Sen. Dennis Deconcini (D-Ariz.) asked the Justice Department yesterday to allow financier Robert L. Vesco to testify before a Senate subcommittee in Washington without fear of being arrested by federal authorities.

DeConcini made the request in a letter to Attorney General Benjamin R. Civiletti in which he said that Vesco had agreed "in principle" to testify before the subcommitte if "conditions for his appearance satisfactory both to the Justice Department and to Mr. Vesco" are established.

A Justice Department spokesman said DeConcini's request was received late yesterday and that there would be no immediate response.

Vesco is a fugitive from five federal indictments charging that he plundered a publicly held company of millions of dollars and then tried to buy his way out of trouble with a $200,000 contribution to the Richard Nixon election campaign in 1972. He fled to Costa Rica in 1973 and now lives in the Bahamas.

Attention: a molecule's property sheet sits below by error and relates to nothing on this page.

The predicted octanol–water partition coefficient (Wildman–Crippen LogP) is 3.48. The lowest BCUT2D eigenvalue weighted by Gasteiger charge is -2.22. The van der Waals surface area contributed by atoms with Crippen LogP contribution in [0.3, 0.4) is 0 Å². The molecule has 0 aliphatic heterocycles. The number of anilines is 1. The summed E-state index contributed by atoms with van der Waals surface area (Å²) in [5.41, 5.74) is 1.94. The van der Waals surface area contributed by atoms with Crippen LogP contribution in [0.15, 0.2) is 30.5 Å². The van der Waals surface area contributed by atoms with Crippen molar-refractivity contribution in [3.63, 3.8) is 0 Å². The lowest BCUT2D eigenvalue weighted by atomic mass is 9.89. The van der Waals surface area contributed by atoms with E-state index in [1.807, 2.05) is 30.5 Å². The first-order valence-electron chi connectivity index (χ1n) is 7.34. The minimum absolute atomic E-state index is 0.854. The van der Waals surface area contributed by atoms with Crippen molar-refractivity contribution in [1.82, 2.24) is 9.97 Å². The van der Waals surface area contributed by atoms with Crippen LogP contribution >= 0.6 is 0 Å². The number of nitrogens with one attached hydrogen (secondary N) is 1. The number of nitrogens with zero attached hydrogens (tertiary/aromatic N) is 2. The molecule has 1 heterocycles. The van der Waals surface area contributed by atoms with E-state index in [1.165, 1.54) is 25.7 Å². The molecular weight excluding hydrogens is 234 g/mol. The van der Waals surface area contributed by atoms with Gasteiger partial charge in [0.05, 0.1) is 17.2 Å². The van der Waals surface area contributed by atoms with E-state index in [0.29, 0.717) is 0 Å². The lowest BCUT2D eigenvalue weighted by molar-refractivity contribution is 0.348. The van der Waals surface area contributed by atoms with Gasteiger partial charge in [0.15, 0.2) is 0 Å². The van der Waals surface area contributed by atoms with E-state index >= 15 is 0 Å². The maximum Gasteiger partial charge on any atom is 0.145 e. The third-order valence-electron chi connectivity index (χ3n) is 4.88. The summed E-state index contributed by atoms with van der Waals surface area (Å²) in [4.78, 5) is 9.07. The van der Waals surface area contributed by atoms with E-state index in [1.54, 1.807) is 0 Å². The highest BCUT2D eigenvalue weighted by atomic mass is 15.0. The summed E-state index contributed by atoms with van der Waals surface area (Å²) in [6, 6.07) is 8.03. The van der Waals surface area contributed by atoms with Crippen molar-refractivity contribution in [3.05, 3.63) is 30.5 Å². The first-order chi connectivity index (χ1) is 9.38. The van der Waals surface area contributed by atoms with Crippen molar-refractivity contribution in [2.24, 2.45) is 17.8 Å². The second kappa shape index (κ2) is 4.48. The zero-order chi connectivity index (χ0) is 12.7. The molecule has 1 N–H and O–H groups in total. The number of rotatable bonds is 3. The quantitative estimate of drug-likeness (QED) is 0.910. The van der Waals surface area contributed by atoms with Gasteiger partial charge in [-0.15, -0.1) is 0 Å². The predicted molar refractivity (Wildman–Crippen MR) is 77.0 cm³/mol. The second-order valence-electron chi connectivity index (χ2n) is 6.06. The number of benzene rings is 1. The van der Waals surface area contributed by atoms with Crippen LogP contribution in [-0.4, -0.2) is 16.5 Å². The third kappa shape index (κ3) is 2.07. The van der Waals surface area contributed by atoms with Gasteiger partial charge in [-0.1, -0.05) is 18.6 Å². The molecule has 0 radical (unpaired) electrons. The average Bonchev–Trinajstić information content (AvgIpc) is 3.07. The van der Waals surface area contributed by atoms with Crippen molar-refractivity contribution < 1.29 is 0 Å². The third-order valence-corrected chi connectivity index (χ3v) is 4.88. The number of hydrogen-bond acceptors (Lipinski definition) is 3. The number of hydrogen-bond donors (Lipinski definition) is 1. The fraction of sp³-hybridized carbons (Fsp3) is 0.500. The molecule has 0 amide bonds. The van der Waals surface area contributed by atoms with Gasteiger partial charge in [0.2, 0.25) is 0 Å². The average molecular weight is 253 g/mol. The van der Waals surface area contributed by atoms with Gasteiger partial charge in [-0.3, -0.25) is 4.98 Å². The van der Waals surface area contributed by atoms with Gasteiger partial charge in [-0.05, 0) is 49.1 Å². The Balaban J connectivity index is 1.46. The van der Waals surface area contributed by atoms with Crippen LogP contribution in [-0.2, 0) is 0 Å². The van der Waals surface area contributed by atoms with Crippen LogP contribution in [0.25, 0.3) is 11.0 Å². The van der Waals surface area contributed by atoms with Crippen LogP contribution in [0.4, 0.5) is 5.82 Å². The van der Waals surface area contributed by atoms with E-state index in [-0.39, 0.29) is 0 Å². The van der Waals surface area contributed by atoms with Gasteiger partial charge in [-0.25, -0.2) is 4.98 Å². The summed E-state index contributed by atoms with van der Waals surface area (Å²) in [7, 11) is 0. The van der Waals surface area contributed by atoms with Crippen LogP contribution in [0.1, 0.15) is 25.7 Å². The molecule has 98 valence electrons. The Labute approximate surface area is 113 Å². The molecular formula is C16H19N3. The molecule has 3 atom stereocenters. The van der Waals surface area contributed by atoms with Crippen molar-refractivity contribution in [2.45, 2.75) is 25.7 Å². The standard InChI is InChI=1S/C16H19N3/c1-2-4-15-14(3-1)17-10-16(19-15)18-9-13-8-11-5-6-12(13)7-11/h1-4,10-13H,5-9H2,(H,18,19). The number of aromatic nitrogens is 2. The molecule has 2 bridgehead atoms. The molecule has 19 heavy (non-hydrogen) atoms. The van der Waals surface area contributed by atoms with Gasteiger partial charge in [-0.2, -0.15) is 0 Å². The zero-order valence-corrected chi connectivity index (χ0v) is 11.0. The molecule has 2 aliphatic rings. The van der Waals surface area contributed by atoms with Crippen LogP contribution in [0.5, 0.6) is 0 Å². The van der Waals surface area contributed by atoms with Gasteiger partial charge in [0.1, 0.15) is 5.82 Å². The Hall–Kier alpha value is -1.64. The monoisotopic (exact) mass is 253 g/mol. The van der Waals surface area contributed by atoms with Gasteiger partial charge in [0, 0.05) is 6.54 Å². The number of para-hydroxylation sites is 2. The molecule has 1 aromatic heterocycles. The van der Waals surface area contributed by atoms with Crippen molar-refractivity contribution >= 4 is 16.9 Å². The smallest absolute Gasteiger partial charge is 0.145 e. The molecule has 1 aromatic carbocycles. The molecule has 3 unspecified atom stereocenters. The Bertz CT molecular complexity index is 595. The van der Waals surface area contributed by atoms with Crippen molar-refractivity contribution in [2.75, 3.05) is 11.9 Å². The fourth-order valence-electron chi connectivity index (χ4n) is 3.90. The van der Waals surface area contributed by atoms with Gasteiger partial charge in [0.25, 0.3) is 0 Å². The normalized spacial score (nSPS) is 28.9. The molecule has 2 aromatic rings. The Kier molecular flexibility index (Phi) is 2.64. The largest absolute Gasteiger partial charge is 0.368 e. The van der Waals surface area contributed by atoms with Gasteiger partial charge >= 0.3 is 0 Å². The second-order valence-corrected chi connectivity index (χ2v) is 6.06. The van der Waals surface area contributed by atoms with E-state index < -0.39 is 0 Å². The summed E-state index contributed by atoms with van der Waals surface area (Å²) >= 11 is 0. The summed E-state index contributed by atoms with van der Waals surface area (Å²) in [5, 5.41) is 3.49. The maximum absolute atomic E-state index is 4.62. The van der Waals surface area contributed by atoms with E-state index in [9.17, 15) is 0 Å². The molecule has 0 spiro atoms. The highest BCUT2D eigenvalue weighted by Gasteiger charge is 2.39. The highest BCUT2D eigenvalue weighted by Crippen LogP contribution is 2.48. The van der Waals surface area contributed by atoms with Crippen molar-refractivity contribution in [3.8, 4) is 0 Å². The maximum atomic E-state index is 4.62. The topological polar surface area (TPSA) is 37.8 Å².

Vesco is now a central figure in a web of allegations that he also tried to buy influence in the Carter administration for the purpose of solving his legal problems. The charges were first made two years ago by columnist Jack Anderson, who alleged that Vesco had arranged for a group of Georgians to intercede on his behalf with White House aide Hamilton Jordan and presidential confidant Charles Kirbo.

Jordan and Kirbo denied the allegations and a grand jury investigation failed to substantiate the charges.

DeConcini's subcommitte on improvements in judicial machinery began looking into the matter after the grand jury foreman charged that there had been a "cover-up" during the investigation.